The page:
Most systems of a military-grade are still analogue. Radar is now getting a significant digital upgrade from Sandia National Laboratories.
The Multi-Mission Radio Frequency Architecture is a new, digital, software-defined system being developed to replace dated analogue radars that are frequently utilised by the military. The updated architecture guarantees American warfighters unmatched performance and flexibility during intelligence, surveillance, and reconnaissance operations, especially while facing highly advanced adversaries.
In order to do various tasks including communication, navigation, and electronic warfare, Sandia’s digital radar can be altered. On equipment approximately the size of a small toolbox, users will be able to download the software and firmware they require for each mission.
“Agility means the ability for the sensor to be chameleon-like and adapt to the needs of the mission,” said Jacques Loui, who is leading Sandia’s technical team. “We want to be aware of where we are, where our friends and foes are, and we want to be able to operate unimpeded in contested environments.” “We are replacing legacy, analog-based signal processing hardware with state-of-the-art, digitally based signal processing firmware and software,” Loui added.
The amount of information wireless technologies can broadcast and receive is increased by 5G cellular technology. It is being used by Sandia to develop digital processing tools that transform enormous volumes of analogue data into digital signals and vice versa, including a digital version of synthetic aperture radar, a widely used remote radio frequency imaging device for various national security operations.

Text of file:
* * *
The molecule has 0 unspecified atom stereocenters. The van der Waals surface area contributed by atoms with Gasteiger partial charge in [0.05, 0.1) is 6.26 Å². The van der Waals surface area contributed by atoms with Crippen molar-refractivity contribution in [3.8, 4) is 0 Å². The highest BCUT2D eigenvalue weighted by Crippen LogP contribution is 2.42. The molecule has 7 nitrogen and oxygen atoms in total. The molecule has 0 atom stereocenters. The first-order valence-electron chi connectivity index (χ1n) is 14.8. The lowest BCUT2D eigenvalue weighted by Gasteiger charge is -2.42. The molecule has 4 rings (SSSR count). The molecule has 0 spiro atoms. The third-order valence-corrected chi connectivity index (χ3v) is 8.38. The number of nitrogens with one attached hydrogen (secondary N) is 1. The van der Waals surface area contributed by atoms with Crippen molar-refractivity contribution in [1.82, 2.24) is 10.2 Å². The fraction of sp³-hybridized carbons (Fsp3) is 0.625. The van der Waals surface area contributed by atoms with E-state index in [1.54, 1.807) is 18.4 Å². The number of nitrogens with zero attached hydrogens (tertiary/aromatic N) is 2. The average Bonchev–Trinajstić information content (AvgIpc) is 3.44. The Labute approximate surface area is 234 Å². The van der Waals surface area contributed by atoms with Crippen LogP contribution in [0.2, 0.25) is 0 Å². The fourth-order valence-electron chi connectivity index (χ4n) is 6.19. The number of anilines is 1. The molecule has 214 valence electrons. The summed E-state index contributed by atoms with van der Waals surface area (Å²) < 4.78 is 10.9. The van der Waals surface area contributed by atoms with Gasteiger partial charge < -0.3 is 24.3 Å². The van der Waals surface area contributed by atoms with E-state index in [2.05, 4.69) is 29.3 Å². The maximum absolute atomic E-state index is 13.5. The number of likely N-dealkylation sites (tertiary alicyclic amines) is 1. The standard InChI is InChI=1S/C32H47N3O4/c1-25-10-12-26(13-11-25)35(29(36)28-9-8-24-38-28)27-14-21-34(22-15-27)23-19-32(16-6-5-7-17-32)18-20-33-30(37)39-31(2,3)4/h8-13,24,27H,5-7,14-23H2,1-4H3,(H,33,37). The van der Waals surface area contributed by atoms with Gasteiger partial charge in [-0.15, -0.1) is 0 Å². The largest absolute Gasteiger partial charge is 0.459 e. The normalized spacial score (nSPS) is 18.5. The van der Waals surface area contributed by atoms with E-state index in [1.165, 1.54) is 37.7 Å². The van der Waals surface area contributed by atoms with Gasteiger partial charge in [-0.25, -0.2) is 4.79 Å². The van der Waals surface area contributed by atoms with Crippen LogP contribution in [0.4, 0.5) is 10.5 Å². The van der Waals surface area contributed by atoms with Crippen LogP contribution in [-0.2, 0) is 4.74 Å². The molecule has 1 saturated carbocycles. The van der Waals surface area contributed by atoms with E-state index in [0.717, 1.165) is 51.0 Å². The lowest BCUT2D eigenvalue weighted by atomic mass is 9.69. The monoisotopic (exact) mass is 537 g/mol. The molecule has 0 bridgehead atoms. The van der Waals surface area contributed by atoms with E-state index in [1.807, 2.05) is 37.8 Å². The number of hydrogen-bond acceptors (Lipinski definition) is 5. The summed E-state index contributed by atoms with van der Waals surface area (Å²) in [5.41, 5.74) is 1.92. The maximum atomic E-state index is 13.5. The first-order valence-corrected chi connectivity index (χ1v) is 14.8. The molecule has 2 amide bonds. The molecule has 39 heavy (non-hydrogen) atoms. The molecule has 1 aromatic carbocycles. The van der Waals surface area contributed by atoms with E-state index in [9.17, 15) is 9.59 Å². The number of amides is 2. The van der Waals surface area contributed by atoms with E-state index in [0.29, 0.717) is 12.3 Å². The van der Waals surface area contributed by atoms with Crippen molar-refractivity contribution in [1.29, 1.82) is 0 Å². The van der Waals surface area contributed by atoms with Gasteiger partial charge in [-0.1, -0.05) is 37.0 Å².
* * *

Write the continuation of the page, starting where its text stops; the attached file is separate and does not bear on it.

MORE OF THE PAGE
Extremely high performance is necessary for Sandia radars. Finally, technology has advanced to the point where the lab can move from analogue to digital while maintaining the highest level of realism. The new digital architecture may run numerous radio-frequency channels concurrently, either cooperating on a single purpose or operating independently on a number of separate functions, thanks to advanced wireless technology.
“The use of commercially available electronics is driving down the cost of these sophisticated systems, providing a clear path of upgrades as the technology continues to advance,” said Steven Castillo, recently retired Sandia senior manager who worked with the project. “The new architecture also sets the stage for utilizing new, highly agile antennas of the future.”
Sandia’s cross-organizational research team and foundational digital radar architecture are well-positioned to enable adoption of new generations of quickly evolving technology for increased performance while at the same time customizing the system for an expanding range of applications as the new radar technology continues to mature.